Seeing warnings about an expired SSL certificate?

If you’re seeing warnings in your web browser or mail program saying that an SSL certificate has expired (whether it’s for our tigertech.net site, for a site we host, or for millions of other sites completely unrelated to us, like dictionary.com), that’s happening because a “root” SSL certificate distributed as part of your computer operating system has expired.

This can happen if you’re using a computer or program that hasn’t been updated for at least five years (that’s when Microsoft, Apple and others started providing replacement certificates with their updates).

There are many pages online that talk about this in technical terms (here and here, for example), but the short answer to “how do I fix this” is to update your computer operating system if you can. That will fix everything.

If you can’t update your computer, you can use a recent version of the Mozilla Firefox web browser to avoid the problem when viewing websites. That works because Firefox includes its own updated root SSL certificates, instead of using the outdated ones that came with your computer and haven’t been updated.

If you’re using an old version of a mail program that shows an error, it may allow you to add an “exception” or check a box telling it to always trust the certificate anyway — it might look like this if you show the certificate details, for example:

If it doesn’t allow that, you can either disable SSL in the settings of that mail program (for example, by unchecking the “Use SSL” checkbox in older versions of Apple Mail), or you can use the Firefox web browser to read your mail using webmail. If you’re one of our customers, that’s at webmail.tigertech.net.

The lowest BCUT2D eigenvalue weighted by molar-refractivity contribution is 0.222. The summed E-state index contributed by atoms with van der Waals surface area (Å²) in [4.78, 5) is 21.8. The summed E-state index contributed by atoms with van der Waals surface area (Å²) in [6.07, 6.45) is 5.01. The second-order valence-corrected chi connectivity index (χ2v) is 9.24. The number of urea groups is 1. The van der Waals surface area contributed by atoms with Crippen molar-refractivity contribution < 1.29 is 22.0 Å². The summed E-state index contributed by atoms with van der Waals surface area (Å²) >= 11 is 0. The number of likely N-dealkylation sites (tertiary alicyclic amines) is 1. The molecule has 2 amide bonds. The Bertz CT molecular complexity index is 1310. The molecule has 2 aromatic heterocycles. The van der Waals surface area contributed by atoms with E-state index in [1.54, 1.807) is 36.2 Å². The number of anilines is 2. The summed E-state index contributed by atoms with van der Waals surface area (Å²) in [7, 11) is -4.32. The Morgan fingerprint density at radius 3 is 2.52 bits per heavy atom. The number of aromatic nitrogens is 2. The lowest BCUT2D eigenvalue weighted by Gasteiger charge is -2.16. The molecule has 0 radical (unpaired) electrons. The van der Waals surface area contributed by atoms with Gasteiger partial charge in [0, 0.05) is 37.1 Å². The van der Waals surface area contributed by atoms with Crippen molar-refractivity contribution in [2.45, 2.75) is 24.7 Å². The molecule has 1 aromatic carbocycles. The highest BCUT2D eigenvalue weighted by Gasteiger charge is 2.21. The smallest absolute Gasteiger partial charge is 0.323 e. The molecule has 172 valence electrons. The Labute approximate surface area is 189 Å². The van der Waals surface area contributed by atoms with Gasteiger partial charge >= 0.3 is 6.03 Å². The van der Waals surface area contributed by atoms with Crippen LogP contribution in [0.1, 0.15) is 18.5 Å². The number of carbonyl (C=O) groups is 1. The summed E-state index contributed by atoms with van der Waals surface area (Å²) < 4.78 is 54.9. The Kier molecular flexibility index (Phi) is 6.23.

A fix for older Apple macOS computers

There’s also a slightly more complicated way to completely fix older macOS computers by adding the updated certificate to the “Keychain Access” app.

If you want to try this, first download the ISRG Root X1 certificate to your “Downloads” folder. Then double-click the downloaded “isrgrootx1.der” certificate file, which should open the “Keychain Access” app on your Mac and ask you for permission to “modify the system keychain”. Grant that permission.

If the “Keychain Access” app doesn’t automatically add the certificate, you can open “Keychain Access” manually, click System under “System Keychains”, click Certificates along the top of the window, then drag the “isrgrootx1.der” file into that window, again granting it access to modify the system keychain.

When the Keychain Access app shows that the ISRG Root X1 certificate is present, double-click it in the Keychain Access window and change the trust to “Always Trust”, like this:

After those changes, the Mac should be able to access the sites without errors.